Dean Wade says missing this NCAA Tournament was the toughest part of his life
When Dean Wade missed the majority of Kansas State’s run to the Elite Eight last season because of a foot injury, he compared the experience to being sent to timeout while all his friends were at a birthday party.
It was the type of analogy only Wade would think to make. Throughout his K-State career, the talented senior forward has always tried to put a lighthearted spin on things, regardless of the situation.
But there was nothing for him to joke about following K-State’s 70-64 loss to 13th-seeded UC Irvine in the first round of the NCAA Tournament on Friday at SAP Center. Not even he could crack a smile after missing out on March Madness for the second straight season because of another foot injury, and watching his team falter without him.
“It’s been definitely the toughest part of my life,” Wade said.
On this day, he was the saddest person in a somber locker room.
“To grind all year through injuries and stuff like that,” Wade said, “and to play through all the stuff that maybe sometimes I shouldn’t have played through, but I wanted to be out there fighting ... To have it taken away from you two years in a row is horrible. It’s not fair.”
Wade was quick to point out that life is not fair. He hopes to somehow use this experience to his advantage as he gets healthy over the next few months and pursues a professional career.
Still, this stunk. Not just for him, but for his teammates and all the K-State fans who watched him arrive on campus as a skinny freshman from tiny St. John, Kansas, and leave as a muscle-flexing Big 12 champion.
K-State shocked everyone when it beat Creighton, Maryland-Baltimore County and Kentucky without Wade last season. But the Wildcats clearly needed Wade during an Elite Eight loss to Loyola-Chicago when the Ramblers came out hot and K-State didn’t have the firepower to mount a comeback.
The same could be said following this loss.
The Anteaters beat the Wildcats by getting Barry Brown in foul trouble and deploying a zone defense that left Xavier Sneed and Makol Mawien open from mid range. They couldn’t make enough of those shots to force UC Irvine out of the zone, but those shots are Wade’s bread and butter.
“It’s a huge difference,” K-State coach Bruce Weber said. “But no excuses. We won without him early in the season. We won without him last year. It’s just so sad. I don’t understand it. For him to two years in a row have injuries, not be able to play in the tournament when you’re such a good kid, quality person, he’s worked so hard, it’s really, really sad.”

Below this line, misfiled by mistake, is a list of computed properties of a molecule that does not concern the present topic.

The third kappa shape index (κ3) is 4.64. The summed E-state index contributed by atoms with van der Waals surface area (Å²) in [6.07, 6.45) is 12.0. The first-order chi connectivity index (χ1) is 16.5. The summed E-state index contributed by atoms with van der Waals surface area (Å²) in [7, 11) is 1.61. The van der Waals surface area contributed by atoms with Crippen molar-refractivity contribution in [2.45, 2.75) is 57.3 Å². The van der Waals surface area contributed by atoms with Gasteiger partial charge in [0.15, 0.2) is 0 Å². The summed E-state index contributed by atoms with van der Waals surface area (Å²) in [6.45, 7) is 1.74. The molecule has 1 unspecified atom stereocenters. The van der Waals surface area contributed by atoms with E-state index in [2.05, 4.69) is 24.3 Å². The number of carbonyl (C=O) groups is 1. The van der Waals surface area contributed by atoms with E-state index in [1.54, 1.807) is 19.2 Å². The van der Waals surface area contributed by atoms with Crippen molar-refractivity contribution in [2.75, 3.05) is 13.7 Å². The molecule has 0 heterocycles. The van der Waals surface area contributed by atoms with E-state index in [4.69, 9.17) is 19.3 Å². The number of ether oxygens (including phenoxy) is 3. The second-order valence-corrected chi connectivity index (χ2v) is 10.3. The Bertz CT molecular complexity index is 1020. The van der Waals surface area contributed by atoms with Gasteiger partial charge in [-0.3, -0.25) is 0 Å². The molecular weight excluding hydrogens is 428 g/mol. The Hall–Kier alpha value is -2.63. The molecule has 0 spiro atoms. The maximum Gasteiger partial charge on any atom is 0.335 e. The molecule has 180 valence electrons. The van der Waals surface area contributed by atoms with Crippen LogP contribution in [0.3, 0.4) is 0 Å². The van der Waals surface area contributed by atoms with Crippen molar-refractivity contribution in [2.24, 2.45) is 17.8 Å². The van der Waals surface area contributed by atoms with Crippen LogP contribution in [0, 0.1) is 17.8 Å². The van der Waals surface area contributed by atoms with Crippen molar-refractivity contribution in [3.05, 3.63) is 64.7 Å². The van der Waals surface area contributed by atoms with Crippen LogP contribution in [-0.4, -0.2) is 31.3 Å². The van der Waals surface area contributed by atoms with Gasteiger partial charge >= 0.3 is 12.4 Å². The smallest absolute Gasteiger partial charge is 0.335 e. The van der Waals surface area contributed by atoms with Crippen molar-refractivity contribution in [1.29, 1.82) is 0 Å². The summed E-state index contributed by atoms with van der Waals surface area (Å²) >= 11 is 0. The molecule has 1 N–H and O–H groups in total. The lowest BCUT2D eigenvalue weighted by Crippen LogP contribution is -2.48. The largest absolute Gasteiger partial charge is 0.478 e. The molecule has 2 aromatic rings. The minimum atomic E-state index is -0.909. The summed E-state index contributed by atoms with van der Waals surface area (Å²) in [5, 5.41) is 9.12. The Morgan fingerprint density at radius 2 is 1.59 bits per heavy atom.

Wade didn’t go into specifics about his foot injury, but he said it was bad enough that he knew his season was likely over the moment it happened during the team’s regular-season finale against Oklahoma two weeks ago.
He went on to play 33 minutes in that game and threw down a reverse dunk. Then he celebrated a shared Big 12 championship when it was over. No one watching suspected he was hurt. But he knew.
“I felt it on the fourth possession of the game,” Wade said. “I knew something wasn’t right with my foot. We talked about it at halftime and I said, ‘I’m not coming out. I’m not missing a whole half.’ We kind of knew what it was. I kind of knew what it was. I was pumped up on adrenaline and it wasn’t swelling up too bad. I could still play on it. As long as I kept playing I would be fine.
“But as soon as I stopped playing it got pretty bad. I couldn’t even walk the next day. I knew what it was since halftime, but it was one of those things where I wanted to play. I wasn’t coming out.”
Wade went out with a trophy. He played well enough this season to become the first K-State player since Jacob Pullen to earn first-team All-Big 12 honors in back-to-back seasons. He averaged 12.9 points and 6.2 rebounds, all while missing six games because of a different foot injury and playing at half strength in several others.
He was one of the most indispensable players in the country. The Wildcats went 20-5 this season with him in the starting lineup and 5-4 with him on the bench. Their odds of victory dropped nearly 25 percent when he wasn’t on the court.
K-State seemed like a Final Four contender with him dunking and making threes. But they were eliminated early with him as a spectator.
“It was tough on him,” K-State guard Kamau Stokes said. “It (stinks). I know how hard it is not to play. I didn’t sit out in the NCAA Tournament last year, but he did. And he did it two years in a row. I know it (stinks) for him.”
Wade hopes to be healthy enough to begin working out for pro teams in May. The NBA will give him a look. Wade has the size (6-foot-10, 228 pounds) and skills to play at the next level.
“We will see what the next chapter in my life brings,” Wade said, “and just dwell on the good times.”